Citizen Historian of the Month: 

Hakar Ismael Shukri

Citizen Historian of the Month: Hakar Ismael Shukri

Tell History relies upon a network of dedicated citizen historians to collect important stories–stories that are all around us, but need to be collected, preserved and shared. Every month we recognize one of our amazing citizen historians who make the effort to save stories and fill the gaps in history.

This month, we celebrate Hakar as our Citizen Historian of the Month. As Camp Manager for the Barzani Charity Foundation in Kurdistan, North Iraq, he has been collecting some incredible and hidden voices at the camp. We are all honored that we get to hear these people’s stories and thank Hakar for making this possible. We talked to the 24-year old NGO worker to see what inspires him and why he is recording these stories.

Were you previously interested in history? What made you get into it?

I got interested in history after reading a book about Kurdish history, and how our leaders, Mulla Mustafa Barzani, wanted to keep the Kurdish national movement alive. Their tremendous efforts got me interested in studying history and connecting it to my daily life.

I had studied history at school but it was hard for me to understand all the stories/events that happened in the past, but eventually I could manage and started to understand that we are going to all be part of history one day!

I studied history for 8 eight years at school, and although there were different types and periods of history that we covered, the focus was mainly on Kurdish history in different areas such as: politics, religion, demography, arts and archaeology.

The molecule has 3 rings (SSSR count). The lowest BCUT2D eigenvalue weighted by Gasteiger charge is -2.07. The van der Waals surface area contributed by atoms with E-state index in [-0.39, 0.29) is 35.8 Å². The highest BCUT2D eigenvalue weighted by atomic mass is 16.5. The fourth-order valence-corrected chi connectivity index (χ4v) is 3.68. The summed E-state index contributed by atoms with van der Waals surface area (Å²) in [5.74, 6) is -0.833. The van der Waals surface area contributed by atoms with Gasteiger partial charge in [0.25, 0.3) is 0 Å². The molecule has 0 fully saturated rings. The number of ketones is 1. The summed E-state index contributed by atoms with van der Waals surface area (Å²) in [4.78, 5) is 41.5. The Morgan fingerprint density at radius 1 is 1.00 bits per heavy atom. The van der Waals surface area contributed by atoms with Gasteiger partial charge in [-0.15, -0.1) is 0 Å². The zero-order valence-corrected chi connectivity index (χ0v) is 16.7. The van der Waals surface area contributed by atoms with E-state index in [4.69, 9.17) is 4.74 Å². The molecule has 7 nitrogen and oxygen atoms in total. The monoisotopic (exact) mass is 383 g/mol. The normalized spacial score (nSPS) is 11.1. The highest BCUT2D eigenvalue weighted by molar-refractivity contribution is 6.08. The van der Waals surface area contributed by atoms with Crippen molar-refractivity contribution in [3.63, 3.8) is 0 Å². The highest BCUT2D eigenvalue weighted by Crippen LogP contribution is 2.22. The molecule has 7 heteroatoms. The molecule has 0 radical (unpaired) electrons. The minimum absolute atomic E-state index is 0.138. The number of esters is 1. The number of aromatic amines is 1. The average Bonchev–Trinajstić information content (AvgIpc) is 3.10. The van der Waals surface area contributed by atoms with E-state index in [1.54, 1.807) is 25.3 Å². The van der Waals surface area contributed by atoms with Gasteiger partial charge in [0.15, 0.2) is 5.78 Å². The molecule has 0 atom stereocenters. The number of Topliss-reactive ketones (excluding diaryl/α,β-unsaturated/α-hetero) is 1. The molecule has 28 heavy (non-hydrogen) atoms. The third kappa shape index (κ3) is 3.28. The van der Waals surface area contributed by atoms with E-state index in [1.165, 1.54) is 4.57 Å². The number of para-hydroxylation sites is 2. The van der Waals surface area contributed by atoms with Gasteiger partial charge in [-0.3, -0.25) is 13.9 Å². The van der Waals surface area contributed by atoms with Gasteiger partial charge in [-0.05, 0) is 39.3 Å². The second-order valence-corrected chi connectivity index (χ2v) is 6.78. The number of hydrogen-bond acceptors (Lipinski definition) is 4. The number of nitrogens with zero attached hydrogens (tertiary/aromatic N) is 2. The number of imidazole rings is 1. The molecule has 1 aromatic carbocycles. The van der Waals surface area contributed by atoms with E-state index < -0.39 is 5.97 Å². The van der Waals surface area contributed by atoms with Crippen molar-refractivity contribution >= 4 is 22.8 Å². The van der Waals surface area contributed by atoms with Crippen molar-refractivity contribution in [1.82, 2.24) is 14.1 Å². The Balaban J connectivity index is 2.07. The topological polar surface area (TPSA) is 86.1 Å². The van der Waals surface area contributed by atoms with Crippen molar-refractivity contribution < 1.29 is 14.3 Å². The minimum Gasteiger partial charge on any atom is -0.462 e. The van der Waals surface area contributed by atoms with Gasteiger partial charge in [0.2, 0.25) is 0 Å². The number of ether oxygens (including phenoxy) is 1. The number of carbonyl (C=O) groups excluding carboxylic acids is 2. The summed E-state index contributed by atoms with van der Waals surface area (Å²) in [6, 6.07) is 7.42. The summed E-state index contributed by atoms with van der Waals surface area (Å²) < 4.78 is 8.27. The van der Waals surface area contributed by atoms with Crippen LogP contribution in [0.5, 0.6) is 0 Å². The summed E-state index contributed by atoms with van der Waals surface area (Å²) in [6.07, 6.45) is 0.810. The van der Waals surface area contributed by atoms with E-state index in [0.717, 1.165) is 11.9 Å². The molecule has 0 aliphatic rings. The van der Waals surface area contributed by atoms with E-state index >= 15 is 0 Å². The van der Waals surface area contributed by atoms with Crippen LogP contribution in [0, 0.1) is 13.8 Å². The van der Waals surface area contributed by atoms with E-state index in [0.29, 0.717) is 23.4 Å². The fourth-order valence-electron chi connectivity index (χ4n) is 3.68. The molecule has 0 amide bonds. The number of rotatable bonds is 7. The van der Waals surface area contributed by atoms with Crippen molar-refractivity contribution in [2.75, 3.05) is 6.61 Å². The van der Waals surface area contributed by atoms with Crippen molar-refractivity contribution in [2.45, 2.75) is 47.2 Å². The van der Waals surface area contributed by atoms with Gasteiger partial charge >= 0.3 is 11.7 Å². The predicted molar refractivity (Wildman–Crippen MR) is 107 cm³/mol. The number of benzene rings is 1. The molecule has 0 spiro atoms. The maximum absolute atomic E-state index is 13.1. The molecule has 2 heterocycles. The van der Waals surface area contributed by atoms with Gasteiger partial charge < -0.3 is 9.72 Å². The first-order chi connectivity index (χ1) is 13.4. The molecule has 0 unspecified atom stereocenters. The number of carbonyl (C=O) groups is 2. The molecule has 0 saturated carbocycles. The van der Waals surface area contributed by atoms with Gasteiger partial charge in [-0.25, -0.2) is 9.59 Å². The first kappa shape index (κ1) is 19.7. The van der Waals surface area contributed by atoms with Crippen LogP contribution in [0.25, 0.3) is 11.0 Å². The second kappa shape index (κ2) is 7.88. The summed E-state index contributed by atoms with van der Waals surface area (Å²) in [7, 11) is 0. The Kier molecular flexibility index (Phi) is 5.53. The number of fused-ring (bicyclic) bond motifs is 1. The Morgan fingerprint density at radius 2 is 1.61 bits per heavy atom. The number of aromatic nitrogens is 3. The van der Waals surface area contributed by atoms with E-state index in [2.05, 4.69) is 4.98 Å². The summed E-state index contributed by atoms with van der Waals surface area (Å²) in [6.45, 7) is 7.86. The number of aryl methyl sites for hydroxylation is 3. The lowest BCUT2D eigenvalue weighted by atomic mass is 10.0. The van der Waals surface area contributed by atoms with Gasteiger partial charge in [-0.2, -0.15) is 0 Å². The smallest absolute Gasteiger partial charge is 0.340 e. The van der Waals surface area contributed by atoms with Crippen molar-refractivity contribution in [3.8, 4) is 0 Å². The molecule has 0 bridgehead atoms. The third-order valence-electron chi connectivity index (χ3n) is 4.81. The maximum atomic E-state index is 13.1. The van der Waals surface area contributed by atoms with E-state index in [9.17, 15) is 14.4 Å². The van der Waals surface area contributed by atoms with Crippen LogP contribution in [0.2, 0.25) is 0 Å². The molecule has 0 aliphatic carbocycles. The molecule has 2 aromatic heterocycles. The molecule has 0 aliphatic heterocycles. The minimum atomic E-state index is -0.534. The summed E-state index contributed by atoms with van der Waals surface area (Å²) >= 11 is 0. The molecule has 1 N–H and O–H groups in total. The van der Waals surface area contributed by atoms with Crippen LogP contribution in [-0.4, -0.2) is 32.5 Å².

Hakar – what is your favorite area of history?

My favorite period of history is around the 4th millennium BC which is when recorded history started (as far as we know). Some of the major changes in human culture occurred during this time such as the dawn of the Bronze age and the invention of writing, which played a major role in starting recorded history.

What about family history? Would your family share stories, photos, documents, or other ways to explore history?

Yes, they would. In fact for the time being on daily basis I am asking my parents to narrate some stories in their time there was no such facility of the well being of life. And usually their stories are incredible because with they did not have such facility like technology and they were happier and more productive. I always provide time to listen their stories.

What made you start using Tell History?

Because it’s easy and helpful to share your story to friends, colleagues and many other people in the world who you may not see in person for some time.

What is your favorite aspect of Tell History?

The Politics, Society and Culture criteria.

Do you think there are people, groups, or historical events that don’t get enough attention?

History is full of politics, religion, art … stories etc, but the movement of people from one place to another is almost always missing and it’s very rarely recorded.

What kind of stories have you been collecting at the Baharka Camp?

The stories that I have been collecting are related to the the background of people in the Baharka camp and stories about where they came from.

Why are you collecting these stories in particular?